Let’s take U.S. Republican presidential candidate Donald Trump as an extreme example. Here is a man who is speaking to and enthusing millions of Americans with talk about deporting illegal immigrants and temporarily banning Muslims from entering the United States. What if Trump had lived abroad in a country where English was not the dominant language? What if he had been exposed to another culture for a long period of time and learned how to solve an issue from a different cultural standpoint? Would he still be saying these things?
An even broader question is: How many of his supporters have even left the U.S. for a substantial amount of time? How many even have a passport?
In any event, those stuck in this “attempt back to normal” are forced to deal with people who have not had similar experiences. They create words for people with no passport or no international experience, such as “mono-national.” Returnees struggle daily with the dangerous emotion of being “elite” simply because their global perspective is broader. In cycle A, a quiet confidence is kept aflame. In cycle B, their moods fluctuate: Forget common sense — what about “human sense”?
Torn between countries
“So we beat on, boats against the current, borne back ceaselessly into the past.”
Suddenly, the last line from “The Great Gatsby,” by F. Scott Fitzgerald, comes to mind. It is doubtful that Fitzgerald meant the sentence in the context I am presenting it in, but nevertheless, it is the state of many who live torn between the ideals of two countries.
As I wrote last September on these pages (“Tracing the emotional roller-coaster ride of life abroad,” The Foreign Element, Sept. 3), it will never be a small thing to live overseas. In a way, you are attempting cultural suicide — exchanging the ways of your old self for a newer version. Nowadays, when I speak to my family, I often respond with “Japanese sounds,” like the “unh” sound of reassurance that, when properly uttered, says, “Yes, I’m listening — and interested.” I also cannot view any religion as “correct” since I have been personally moved by several.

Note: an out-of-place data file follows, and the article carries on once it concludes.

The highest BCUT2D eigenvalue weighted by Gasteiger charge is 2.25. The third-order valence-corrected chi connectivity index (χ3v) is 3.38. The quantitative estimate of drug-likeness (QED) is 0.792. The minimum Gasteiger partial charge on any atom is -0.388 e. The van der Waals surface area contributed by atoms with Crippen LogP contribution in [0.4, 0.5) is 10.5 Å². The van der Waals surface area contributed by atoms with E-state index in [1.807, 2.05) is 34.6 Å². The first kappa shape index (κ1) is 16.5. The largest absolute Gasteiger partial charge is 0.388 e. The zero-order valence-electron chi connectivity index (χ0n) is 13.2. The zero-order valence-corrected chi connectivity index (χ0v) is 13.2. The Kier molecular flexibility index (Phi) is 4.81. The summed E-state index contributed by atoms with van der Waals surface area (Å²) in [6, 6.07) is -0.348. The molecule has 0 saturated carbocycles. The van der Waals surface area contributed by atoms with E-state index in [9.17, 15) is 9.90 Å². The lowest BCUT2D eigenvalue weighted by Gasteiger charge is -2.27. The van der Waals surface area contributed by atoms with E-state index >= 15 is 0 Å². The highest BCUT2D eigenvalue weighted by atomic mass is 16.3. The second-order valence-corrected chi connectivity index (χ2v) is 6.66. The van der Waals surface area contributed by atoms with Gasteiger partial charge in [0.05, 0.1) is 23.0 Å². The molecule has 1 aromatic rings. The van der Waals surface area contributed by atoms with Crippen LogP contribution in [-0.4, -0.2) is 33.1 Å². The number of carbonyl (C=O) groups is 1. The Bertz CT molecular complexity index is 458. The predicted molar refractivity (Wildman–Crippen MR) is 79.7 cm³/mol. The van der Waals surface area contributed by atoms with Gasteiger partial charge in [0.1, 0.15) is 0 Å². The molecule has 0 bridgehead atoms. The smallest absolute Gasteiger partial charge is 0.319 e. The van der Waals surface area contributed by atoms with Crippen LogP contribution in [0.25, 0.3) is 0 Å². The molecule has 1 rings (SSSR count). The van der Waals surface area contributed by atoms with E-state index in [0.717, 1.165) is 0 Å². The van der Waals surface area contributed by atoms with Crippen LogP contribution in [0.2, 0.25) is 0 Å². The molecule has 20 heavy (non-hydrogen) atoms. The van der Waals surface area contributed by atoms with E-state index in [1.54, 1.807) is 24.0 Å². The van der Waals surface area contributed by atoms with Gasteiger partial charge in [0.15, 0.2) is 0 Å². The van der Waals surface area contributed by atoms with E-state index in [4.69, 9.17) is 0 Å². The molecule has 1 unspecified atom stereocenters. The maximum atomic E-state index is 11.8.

Perhaps, as I enter old age, my definition of common sense will settle along the divide separating absolutes. In the grand scheme of things, living abroad is, after all, a bit of a cheat. For tens of thousands of years, human beings were unable to “play global hopscotch” and travel the world. Instead they grew comfortable with their local surroundings and did the best they could. Perhaps that, in the end, is the only kind of common sense out there.
Patrick Parr (www.patrickparr.com) is a lecturer for the University of Southern California’s International Academy in Los Angeles. His work has previously appeared in The Humanist, USA Today and The Writer, among others. You can contact Patrick at firstname.lastname@example.org. Your comments and story ideas: email@example.com